When we injure ourselves, the focus is immediately put on the area affected. We break our arm, we get a cast. We scrape our knee, we put a band-aid on. We sprain our ankle, we put a brace on. We lift something heavy the wrong way and hurt our back, we take pain medication. But a question still remains. How does that injury affect the rest of the body? The trust is that any injury has a ripple effect on the rest of the body. The injury is not contained within itself, rather it impacts other areas of the body as well because the body needs to compensate for the injured part. It’s this compensation that creates misalignment and the potential for future problems.
Rehabilitation after an injury should encompass not only the affected area, such as the knee or shoulder, but the whole body. Granted, the initial emphasis needs to be made on the knee or shoulder, but rehabilitation does not end with the injury. True rehabilitation ensures that the impact on the body from the injury has been addressed, even if it is minor. Imagine how the body will be impacted in the long run if countless injuries over the years have never been corrected? Would we be out of balance because we subconsciously shifted our weight to our left side ever so slightly? Would we be more prone to falls later in life because this occurred? Would this have been avoided had we taken proactive steps to protect our body from daily living over the years?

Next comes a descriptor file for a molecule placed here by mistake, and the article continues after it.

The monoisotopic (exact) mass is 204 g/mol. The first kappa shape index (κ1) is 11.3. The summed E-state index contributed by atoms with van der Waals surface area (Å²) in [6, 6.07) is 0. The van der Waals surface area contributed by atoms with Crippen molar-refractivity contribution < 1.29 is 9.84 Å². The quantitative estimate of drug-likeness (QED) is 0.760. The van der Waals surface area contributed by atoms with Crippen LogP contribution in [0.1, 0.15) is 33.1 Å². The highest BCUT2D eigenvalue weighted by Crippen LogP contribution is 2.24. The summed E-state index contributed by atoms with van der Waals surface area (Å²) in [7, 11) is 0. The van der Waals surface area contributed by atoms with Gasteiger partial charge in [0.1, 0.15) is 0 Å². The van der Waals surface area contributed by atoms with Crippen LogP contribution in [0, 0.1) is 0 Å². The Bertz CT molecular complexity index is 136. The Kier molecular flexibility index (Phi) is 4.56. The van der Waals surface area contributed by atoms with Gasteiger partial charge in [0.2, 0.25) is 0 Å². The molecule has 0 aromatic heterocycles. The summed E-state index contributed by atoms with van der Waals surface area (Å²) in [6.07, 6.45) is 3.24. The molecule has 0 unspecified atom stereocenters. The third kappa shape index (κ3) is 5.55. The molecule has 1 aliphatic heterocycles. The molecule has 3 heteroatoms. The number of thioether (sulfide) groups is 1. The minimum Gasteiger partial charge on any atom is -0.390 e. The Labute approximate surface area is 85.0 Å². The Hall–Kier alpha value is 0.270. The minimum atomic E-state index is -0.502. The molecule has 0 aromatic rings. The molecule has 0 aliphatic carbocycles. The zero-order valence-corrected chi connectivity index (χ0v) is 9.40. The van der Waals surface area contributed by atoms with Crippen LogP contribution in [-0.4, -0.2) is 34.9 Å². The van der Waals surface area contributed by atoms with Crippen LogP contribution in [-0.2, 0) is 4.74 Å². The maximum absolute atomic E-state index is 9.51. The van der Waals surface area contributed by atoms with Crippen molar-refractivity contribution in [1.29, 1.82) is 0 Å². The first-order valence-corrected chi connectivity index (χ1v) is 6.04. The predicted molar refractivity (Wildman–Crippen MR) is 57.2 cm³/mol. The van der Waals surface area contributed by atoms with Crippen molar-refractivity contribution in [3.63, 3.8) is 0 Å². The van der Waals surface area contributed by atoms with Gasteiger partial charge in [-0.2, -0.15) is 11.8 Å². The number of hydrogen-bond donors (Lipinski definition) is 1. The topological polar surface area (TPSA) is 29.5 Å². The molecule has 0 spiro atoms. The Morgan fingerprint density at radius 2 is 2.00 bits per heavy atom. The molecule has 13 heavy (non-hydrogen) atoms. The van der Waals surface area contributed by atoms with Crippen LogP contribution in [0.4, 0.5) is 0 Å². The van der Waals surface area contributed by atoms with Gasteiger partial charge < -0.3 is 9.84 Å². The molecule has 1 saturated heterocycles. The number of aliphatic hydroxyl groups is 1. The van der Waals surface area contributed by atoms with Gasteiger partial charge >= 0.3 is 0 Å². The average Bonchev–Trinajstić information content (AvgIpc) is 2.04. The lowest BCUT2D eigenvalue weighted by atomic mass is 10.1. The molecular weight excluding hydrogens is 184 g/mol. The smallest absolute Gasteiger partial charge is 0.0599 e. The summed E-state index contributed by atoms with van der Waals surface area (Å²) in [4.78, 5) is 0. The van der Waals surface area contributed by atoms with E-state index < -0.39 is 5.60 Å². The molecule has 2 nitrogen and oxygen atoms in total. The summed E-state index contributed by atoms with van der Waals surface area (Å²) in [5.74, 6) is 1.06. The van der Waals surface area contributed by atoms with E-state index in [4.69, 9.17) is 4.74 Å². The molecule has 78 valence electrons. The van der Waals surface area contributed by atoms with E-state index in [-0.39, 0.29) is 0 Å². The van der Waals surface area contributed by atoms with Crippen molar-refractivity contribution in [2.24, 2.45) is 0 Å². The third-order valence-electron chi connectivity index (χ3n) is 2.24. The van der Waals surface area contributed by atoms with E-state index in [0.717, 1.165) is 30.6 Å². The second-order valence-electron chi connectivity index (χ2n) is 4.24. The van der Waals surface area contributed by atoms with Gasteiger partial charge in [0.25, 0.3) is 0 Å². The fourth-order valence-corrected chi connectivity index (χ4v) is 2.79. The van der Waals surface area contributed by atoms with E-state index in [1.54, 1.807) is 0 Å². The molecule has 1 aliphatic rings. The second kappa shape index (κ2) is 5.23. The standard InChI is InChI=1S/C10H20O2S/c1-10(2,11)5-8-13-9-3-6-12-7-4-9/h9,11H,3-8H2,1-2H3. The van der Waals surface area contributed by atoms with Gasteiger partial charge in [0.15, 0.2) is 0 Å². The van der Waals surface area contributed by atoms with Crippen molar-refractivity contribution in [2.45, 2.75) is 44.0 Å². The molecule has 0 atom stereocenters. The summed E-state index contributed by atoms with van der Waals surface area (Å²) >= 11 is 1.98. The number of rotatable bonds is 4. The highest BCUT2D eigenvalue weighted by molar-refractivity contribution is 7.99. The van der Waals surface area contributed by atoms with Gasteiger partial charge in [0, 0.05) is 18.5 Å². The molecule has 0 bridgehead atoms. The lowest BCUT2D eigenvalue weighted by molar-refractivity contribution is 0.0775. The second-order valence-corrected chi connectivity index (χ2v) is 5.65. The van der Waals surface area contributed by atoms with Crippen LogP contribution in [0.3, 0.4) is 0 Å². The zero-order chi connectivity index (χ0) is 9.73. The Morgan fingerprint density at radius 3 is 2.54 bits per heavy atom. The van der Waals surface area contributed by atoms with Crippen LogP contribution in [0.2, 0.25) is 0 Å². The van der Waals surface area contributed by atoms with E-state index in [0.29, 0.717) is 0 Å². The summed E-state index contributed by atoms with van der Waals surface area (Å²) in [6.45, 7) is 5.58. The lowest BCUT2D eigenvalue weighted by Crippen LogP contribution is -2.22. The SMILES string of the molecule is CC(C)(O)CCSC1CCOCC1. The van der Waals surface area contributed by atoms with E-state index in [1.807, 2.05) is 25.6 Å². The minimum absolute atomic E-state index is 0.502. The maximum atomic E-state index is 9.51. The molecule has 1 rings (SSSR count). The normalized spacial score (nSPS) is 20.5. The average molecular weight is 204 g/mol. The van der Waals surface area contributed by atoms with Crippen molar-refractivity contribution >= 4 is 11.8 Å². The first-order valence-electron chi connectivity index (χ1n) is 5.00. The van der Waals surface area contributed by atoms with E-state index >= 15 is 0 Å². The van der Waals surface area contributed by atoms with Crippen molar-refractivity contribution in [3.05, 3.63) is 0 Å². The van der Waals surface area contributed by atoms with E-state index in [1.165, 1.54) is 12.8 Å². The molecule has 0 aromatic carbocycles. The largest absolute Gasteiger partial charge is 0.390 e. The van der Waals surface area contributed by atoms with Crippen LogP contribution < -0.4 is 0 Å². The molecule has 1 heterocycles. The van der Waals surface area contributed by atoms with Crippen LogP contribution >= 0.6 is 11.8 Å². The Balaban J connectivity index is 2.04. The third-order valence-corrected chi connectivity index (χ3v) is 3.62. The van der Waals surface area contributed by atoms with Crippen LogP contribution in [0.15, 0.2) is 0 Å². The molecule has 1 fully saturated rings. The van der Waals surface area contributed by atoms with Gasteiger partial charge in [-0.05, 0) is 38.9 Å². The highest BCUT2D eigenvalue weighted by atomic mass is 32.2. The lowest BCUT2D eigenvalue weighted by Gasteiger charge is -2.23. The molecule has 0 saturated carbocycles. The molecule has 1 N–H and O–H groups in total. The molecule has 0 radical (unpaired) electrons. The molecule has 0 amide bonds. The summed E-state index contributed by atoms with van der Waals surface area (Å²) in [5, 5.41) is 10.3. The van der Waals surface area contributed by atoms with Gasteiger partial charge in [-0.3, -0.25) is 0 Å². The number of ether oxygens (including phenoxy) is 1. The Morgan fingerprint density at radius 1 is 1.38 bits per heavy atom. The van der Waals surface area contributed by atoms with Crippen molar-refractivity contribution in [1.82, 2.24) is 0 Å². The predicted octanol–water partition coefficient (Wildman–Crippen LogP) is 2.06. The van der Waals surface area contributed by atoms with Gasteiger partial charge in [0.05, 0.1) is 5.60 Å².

Consider looking at your body as an intricately connected system, like that of a clock. If even one small piece is affected, it impacts the other parts. The time is no longer accurate. Everything is off. We are that clock. One piece not working as it should does affect the whole.